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Instructors: Thomas Hofweber and Bill Lycan. This seminar meets on Wednesdays from 2:30 – 5:00 p.m. in Caldwell 208.

Idealism is a term that covers a group of philosophical positions which hold, in some form or other, that minds are central to what reality is like. Many of the greatest philosophers in the history of the discipline were idealist of a kind, but there are hardly any to be found these days. In this course we will revisit the case for idealism in a non-historical setting. We hope to distinguish different versions of idealism, what their problems and advantages are, which ones are clearly false, which ones might be true, and why. Topics will include at least the metaphysics of idealism, idealism and the philosophy of perception, and idealism and the philosophy of mind. This course will not focus on the history of idealism, but instead on whether a case for idealism can be made now, despite the position’s almost universal disappearance.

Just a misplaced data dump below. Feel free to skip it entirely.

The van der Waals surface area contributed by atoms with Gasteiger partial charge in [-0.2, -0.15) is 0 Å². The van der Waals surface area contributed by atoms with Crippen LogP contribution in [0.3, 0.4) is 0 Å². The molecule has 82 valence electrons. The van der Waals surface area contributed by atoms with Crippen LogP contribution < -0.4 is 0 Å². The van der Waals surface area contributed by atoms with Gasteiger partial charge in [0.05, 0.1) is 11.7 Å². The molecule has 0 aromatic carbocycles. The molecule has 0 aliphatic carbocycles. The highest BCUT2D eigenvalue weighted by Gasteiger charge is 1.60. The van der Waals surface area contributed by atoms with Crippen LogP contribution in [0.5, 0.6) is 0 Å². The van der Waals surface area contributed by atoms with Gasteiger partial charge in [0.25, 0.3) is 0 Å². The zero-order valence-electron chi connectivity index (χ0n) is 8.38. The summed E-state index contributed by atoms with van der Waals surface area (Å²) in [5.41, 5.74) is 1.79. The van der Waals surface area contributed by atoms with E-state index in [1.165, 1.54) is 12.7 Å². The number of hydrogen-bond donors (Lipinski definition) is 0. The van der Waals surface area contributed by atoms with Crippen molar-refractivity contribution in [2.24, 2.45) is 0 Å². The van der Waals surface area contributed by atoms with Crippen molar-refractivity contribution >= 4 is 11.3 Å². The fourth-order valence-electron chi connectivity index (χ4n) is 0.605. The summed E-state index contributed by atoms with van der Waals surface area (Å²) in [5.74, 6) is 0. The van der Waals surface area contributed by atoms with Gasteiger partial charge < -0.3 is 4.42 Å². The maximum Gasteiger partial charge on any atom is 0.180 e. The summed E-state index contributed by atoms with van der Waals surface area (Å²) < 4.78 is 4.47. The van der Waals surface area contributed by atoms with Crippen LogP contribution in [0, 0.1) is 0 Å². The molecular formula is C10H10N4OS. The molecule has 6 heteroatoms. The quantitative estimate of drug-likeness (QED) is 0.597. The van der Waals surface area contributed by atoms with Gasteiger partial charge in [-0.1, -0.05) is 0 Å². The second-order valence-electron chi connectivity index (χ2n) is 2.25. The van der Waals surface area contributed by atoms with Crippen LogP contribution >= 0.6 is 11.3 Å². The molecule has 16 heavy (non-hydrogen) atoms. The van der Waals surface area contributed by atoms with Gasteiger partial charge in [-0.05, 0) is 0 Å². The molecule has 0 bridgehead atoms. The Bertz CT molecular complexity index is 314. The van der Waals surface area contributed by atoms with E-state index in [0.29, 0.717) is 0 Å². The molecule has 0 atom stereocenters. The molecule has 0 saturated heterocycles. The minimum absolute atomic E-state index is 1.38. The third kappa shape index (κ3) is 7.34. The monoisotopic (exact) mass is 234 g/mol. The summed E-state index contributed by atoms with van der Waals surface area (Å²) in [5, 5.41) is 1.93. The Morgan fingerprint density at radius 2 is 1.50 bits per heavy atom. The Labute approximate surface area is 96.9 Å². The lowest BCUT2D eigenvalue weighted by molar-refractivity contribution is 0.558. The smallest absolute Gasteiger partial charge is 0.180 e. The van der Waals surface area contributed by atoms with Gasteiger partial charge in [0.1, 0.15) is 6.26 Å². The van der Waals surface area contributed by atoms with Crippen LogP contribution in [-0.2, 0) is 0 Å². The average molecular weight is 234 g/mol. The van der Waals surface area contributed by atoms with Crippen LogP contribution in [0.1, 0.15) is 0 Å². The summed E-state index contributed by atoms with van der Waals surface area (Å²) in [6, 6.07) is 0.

Thomas Hofweber’s webpage

Bill Lycan’s webpage